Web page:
As the country engages in important conversations on civil rights and renegotiates institutional and political practices of equality, fairness and access, The University of Texas at Austin (UT Austin) is proud to be a part of the dialogue, and in some ways, leading the conversation. The university’s commitment to its holistic admissions process in the Fisher v. University of Texas lawsuit is an example of how UT Austin has helped drive the conversation. In 2016 the university celebrated two milestones, including, the 60th anniversary of the entering class of Black students. Though we are focused on the future of equality, access, and social justice, we cannot forget the past as it plays a vital role informing our future.
The story of integration at The University of Texas at Austin is complex and momentous, and a story that necessitates sharing, understanding and recognizing. With the help of long-time Austin resident and writer Louise Iscoe, the Division of Diversity and Community Engagement is proud to share As We Saw It, a series of narratives that helped create and continues to shape the conversation of inclusion, equality and access in higher education in the state of Texas.
On March 18, 2018, the culmination of this ongoing project will be published as a book. This book includes stories written by and about the Black students who demonstrated courage and convictions that helped shape UT Austin into the institution it is today. These alumni should be remembered and honored as we continue to strive for a richly diverse and inclusive campus.
We hope to continue this work in documenting the diverse university community that has made UT a university committed to diversity, inclusion and equity.
Leslie Asher Blair
Leslie Blair is executive director of communications for the Division of Diversity and Community Engagement at the University of Texas at Austin. She has worked in the Division since 2008, helping to establish the brand and communication strategies for the division. Previously Blair worked as a communications associate and project director at the Southwest Educational Development Laboratory and as a newspaper reporter in Las Cruces, NM. She began her career at the Texas State Historical Association and Center for Studies in Texas History at UT Austin soon after graduating from college. Blair holds a bachelor’s degree in Journalism from Texas State University and a master’s degree in English from New Mexico State University. She has edited five books on leadership and change in schools and has received several awards from the Association of Educational Publishers.
Virginia A. Cumberbatch
Virginia Cumberbatch serves as director of the Community Engagement Center (CEC), a part of The University of Texas at Austin (UT) Division of Diversity and Community Engagement (DDCE). Cumberbatch has used her years of academic and professional experience to facilitate conversations about diversity, inclusion and equity throughout the Austin area. In her current capacity, Virginia ensures that the center continues to develop new and sustain mutually beneficial partnerships between the University of Texas and diverse communities, improving systems to be more accessible and equitable for historically underserved communities. She received her bachelor’s degree in history at Williams College and her master’s degree in Public Affairs at the Lyndon B. Johnson School of Public Affairs at UT. In 2016, she was the recipient of the Austin Anti-Defamation League’s Social Justice Award.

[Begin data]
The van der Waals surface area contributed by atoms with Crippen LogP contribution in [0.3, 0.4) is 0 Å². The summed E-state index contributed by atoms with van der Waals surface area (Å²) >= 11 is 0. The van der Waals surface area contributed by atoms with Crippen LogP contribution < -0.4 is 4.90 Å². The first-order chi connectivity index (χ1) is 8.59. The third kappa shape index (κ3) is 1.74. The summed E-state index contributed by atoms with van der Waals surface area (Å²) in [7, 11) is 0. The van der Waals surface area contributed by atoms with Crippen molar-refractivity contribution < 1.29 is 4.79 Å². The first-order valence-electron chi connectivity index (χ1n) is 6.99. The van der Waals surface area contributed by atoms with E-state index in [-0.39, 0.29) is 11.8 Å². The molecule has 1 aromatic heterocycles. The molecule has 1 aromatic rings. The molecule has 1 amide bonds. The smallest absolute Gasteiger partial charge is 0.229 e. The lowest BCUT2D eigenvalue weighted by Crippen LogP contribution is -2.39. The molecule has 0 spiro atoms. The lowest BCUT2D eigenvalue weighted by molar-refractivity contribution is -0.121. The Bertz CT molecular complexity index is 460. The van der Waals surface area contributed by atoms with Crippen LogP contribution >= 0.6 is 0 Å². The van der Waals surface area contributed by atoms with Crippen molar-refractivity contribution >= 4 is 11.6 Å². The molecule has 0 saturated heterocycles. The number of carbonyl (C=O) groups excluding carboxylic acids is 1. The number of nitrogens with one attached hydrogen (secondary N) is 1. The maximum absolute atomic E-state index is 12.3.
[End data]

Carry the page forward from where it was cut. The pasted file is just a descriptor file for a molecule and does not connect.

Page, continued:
Gregory J. Vincent
Dr. Gregory J. Vincent served as The University of Texas at Austin vice president for diversity and community engagement from 2006-17. Vincent came to UT Austin in 2005 as vice provost for inclusion and cross-cultural effectiveness. While at UT Austin, he held the W.K. Kellogg Professorship for Community College Leadership and was a professor of law. He earned his law degree from the Ohio State University Moritz College of Law and doctorate from the University of Pennsylvania.
Under Vincent’s tenure, the UT Division of Diversity and Community Engagement grew to encompass more than 50 units and projects, including the exemplary rated UT Elementary School, the university’s Office for Inclusion and Equity, a new Community Engagement Center, the University Interscholastic League, the Hogg Foundation for Mental Health, and a number of successful initiatives that work to increase the number of first-generation college students and students from underrepresented populations in the higher education.